BarfBag From India, joined Mar 2001, 2085 posts, RR: 6 Reply 14, posted (5 years 4 months 2 weeks 2 days 21 hours ago) and read 1467 times:
Quoting Comorin (Reply 13): I wonder why Marxism has had such a strong hold in Kerala - a gentle folk with such a high literacy rate.
Ah, my home state. We're an anomaly - we have literacy and life expectancy on par with the west but Indian incomes The commies are not as strong in Kerala as in WB; here we serially vote out the incumbent, so that power alternates between the Congress-led UDF and communist-led LDF.
Like in WB, the communists effected social and land reforms in Kerala in the 1950s (under Namboodiripad), which won them supporters. But they started showing signs of authoritarianism, and were stripped of power. Since then they've been Tweedledum to the UDF's Tweedledee. Interestingly, the BJP is gaining popularity in Kerala, and hopefully will cut into the LDF base.
The poor might vote for the communists as an alternative to their usual options. Those who work for the communists often do so because, for all their general incompetence at administration, the communist parties have very good internal organization.
Trvyyz From Canada, joined Oct 2004, 1365 posts, RR: 10 Reply 15, posted (5 years 4 months 2 weeks 2 days 20 hours ago) and read 1456 times:
Quoting BarfBag (Reply 14): Interestingly, the BJP is gaining popularity in Kerala, and hopefully will cut into the LDF base.
Aren't the LDF supposed to be atheists?
They have more chance of cutting into the UDF base once they appeal to the lower castes.
I don't know if things have changed, but BJP in Kerala used to mainly comprise of Brahmins and Nairs.
I doubt if BJP can ever come to power since the minorities in Kerala make up for half the population.
Commies are not the best thing to happen to the literate Keralites, they go too far and hinder the development of the state based on some stupid ideology that everyone has abandoned.
N867DA From United States of America, joined May 2008, 984 posts, RR: 1 Reply 16, posted (5 years 4 months 2 weeks 2 days 20 hours ago) and read 1451 times:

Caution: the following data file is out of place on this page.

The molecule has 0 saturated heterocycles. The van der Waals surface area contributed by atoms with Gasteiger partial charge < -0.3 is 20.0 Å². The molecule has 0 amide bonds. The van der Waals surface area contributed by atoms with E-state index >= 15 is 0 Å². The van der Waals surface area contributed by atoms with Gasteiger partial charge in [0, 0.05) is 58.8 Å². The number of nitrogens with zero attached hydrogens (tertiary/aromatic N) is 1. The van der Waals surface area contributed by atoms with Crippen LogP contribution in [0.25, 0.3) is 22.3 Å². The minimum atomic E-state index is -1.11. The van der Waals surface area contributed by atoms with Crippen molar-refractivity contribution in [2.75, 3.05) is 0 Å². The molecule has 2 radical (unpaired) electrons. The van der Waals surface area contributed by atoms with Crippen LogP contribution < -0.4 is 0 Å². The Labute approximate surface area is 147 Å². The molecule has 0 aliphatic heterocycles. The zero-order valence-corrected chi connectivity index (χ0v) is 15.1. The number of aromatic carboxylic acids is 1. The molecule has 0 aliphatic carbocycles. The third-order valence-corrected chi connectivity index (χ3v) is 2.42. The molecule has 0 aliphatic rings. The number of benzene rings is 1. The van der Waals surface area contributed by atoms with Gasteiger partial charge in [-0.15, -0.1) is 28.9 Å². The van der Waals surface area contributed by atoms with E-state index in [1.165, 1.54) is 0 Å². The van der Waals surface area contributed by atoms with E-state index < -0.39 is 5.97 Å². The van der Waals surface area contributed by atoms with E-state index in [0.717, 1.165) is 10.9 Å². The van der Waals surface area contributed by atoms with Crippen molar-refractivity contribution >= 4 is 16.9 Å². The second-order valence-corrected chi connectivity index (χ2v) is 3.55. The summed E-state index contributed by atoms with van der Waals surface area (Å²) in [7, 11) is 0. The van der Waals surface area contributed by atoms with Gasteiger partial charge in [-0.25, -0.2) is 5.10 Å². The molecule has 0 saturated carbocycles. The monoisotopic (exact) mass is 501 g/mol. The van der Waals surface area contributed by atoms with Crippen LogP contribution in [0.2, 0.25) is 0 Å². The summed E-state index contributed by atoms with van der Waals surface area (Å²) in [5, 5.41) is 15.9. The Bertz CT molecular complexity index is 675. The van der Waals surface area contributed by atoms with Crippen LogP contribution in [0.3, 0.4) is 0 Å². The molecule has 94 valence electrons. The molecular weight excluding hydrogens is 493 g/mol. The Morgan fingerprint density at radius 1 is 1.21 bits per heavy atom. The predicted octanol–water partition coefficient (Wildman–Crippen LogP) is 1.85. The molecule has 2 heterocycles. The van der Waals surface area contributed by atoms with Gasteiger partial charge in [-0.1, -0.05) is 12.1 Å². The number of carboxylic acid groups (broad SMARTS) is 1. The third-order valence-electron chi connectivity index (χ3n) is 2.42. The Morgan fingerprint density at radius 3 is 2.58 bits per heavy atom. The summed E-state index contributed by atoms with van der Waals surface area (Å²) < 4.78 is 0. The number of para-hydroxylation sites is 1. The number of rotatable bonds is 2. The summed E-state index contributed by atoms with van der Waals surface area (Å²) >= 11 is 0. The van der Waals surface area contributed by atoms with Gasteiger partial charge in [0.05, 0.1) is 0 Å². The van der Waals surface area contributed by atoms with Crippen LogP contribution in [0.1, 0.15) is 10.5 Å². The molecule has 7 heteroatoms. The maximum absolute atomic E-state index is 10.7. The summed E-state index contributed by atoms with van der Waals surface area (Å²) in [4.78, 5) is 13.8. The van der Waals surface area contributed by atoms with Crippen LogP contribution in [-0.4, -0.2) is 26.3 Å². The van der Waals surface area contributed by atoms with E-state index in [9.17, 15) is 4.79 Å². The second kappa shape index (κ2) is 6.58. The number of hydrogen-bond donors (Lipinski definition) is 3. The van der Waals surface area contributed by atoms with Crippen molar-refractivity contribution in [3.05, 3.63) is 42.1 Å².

India's communists disgust me to no end. I remember some time ago Kerala's CM said [paraphrased], "Indian corporations or foreign corporations--Kerala wants neither". I remember they made such a big fuss about a couple Big Bazars opening in some Kerala towns. Disgraceful politicos who try to suck up to all the wrong people...blech. All the Commie leaders ("Sri" VS Achuthanandan, etc) are pieces of crap. Ditto for 95% of Tamil Nadu politicians like the current joy of a CM.
From what I have seen, the BJP is gaining a modest foothold in the south. One state (I think Karnataka) just elected a BJP government.
As for the actual topic...I welcome the result of the vote even though I am sure several people sacrificed their morals for a wad of cash to make it so. It'll be nice if the N-deal goes through soon.
The commies purportedly are, but in reality they're as 'normal' as you or me - several of them do the standard temple visits or church/mosque trips, as the case may be. The people just alternate between LDF and UDF because both are crap, not because of periodically disavowing religion.
Quoting Trvyyz (Reply 15): I doubt if BJP can ever come to power since the minorities in Kerala make up for half the population.
I think that's a rather narrow view to divide people along such lines. It's clearly not just the devout Hindus who vote for the BJP. Their primary bloc historically has the trading/commercial communities. They have been gaining traction in Kerala and TN, and now rule Karnataka.